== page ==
Subtracting in Excel is as easy as pie, and it’s a fundamental skill you’ll want to have in your arsenal. Whether you’re a student, a business professional, or just someone who loves crunching numbers, knowing how to subtract in Excel can save you time and make your data analysis tasks a breeze. In just a few simple steps, you can subtract one number from another, or even subtract multiple numbers from a total.

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## Step by Step Tutorial: How to Subtract in Excel

Before we dive into the steps, it’s important to know that subtracting in Excel involves using formulas. A formula is like a magic spell that tells Excel exactly what you want to do with your numbers. In this case, we’re going to subtract.

### Step 1: Select the Cell Where You Want the Answer to Appear

Click on the cell where you want to display the result of your subtraction.

Selecting the right cell is crucial because Excel will display the result of your subtraction in the cell you choose. Make sure it’s empty and not already filled with other data to avoid any confusion.

### Step 2: Type the Equal Sign (=)

Type “=” into the selected cell to begin your formula.

The equal sign is like telling Excel, “Hey, I’m about to give you a command, so pay attention!” It’s the starting point for any formula you use in Excel.

### Step 3: Enter the Numbers You Want to Subtract

Type the number you’re starting with, followed by a minus sign (-), and then the number you want to subtract.

For example, if you want to subtract 5 from 10, you would type “10-5” into the cell. Remember, the number you want to subtract from always goes first!

### Step 4: Press Enter

Press the Enter key on your keyboard to complete the formula and see the result.

Once you press Enter, Excel will do the math for you, and voilà! The answer to your subtraction problem will appear in the cell you selected.

After you complete the subtraction, you’ll see the result in your chosen cell. If you need to subtract more numbers, simply repeat the steps, or use the SUM function for more complex calculations.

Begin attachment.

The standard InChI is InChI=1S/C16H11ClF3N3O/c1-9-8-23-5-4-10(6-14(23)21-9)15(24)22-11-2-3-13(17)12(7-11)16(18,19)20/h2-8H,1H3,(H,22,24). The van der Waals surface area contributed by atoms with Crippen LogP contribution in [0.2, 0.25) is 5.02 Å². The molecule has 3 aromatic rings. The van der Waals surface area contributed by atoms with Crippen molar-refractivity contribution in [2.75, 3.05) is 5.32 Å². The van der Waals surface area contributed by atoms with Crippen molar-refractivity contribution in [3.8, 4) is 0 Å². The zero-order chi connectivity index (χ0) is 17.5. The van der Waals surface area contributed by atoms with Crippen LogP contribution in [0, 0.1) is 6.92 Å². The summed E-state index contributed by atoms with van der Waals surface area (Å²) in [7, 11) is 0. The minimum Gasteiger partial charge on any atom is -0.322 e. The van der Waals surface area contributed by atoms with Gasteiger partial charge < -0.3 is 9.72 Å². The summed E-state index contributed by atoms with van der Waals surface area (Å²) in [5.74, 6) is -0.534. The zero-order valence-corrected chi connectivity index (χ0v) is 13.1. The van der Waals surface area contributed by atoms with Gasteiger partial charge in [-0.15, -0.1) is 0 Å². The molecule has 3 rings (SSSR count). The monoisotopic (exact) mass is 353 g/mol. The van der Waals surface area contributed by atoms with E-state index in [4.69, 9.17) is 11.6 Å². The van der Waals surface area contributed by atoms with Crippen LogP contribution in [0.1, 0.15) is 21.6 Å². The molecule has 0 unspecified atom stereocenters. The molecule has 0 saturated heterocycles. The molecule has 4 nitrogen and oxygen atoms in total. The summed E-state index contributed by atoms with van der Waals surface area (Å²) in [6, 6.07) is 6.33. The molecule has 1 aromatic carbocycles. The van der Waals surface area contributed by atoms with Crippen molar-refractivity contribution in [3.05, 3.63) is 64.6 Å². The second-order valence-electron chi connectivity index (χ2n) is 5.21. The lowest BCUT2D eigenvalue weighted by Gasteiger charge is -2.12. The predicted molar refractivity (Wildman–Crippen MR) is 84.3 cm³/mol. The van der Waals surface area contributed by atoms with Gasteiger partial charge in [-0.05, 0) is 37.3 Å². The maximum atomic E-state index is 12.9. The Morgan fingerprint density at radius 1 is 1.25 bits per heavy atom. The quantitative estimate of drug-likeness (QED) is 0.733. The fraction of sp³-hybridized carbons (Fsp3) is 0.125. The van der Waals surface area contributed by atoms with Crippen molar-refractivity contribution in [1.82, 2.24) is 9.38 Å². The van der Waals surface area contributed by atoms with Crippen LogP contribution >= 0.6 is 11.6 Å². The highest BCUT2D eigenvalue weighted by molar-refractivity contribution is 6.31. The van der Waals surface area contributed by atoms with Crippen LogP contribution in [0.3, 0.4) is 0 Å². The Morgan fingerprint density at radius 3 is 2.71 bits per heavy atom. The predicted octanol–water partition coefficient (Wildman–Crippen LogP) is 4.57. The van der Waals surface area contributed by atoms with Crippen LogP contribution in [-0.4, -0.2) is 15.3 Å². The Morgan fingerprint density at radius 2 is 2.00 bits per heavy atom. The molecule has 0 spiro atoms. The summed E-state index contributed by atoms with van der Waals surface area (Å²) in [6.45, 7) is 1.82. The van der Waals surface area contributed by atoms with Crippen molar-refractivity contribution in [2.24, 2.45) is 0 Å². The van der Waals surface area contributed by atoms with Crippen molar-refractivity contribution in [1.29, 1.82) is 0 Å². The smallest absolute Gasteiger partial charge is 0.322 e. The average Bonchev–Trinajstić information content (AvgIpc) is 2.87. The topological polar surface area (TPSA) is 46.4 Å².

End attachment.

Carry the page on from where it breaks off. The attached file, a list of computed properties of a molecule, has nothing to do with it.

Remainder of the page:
## Tips: Excel Subtraction

- If you’re subtracting multiple numbers, you can keep adding minus signs and numbers in your formula, like this: “=10-5-3”.
- You can subtract the values of two different cells by referencing their cell addresses in the formula. For instance, “=A1-B1” will subtract the value in cell B1 from the value in cell A1.
- To subtract a list of numbers from a specific number, use the SUM function to add up the list and then subtract that total from your specific number.
- Remember to always start your formula with the equal sign, or Excel won’t recognize it as a formula.
- If you make a mistake, don’t worry! Just click on the cell and re-enter the formula correctly.

## Frequently Asked Questions

### What if I want to subtract a whole column of numbers?

To subtract a whole column, you can use the SUM function to add up the column and then subtract that total from the number you want.

### Can I subtract percentages in Excel?

Yes, you can! Just make sure to convert your percentages to decimal form before subtracting.

### What do I do if I get an error message?

Double-check your formula for any typos or mistakes. Make sure you’re using the minus sign correctly and that your cell references are accurate.

### Can I use subtraction in combination with other Excel functions?

Absolutely! Subtraction can be part of a larger formula that includes other Excel functions like SUM, AVERAGE, or MULTIPLE.

### How do I subtract dates in Excel?

To subtract dates, simply enter the later date first followed by a minus sign and the earlier date. Excel will calculate the number of days between the two dates.

## Summary

- Select the cell for the result.
- Type “=” to start the formula.
- Enter the numbers to subtract.
- Press Enter to get the result.

## Conclusion

Subtracting in Excel is a piece of cake once you get the hang of it. With just a few clicks and keystrokes, you can easily manage your data and perform quick calculations. Remember, practice makes perfect, so don’t be afraid to experiment with different formulas and functions. The more comfortable you become with Excel, the more you’ll be able to do with it. So go ahead, give it a try, and watch as those numbers fall into place just the way you want them to. Happy subtracting!

Matthew Burleigh has been writing tech tutorials since 2008. His writing has appeared on dozens of different websites and been read over 50 million times.

After receiving his Bachelor’s and Master’s degrees in Computer Science he spent several years working in IT management for small businesses. However, he now works full time writing content online and creating websites.

His main writing topics include iPhones, Microsoft Office, Google Apps, Android, and Photoshop, but he has also written about many other tech topics as well.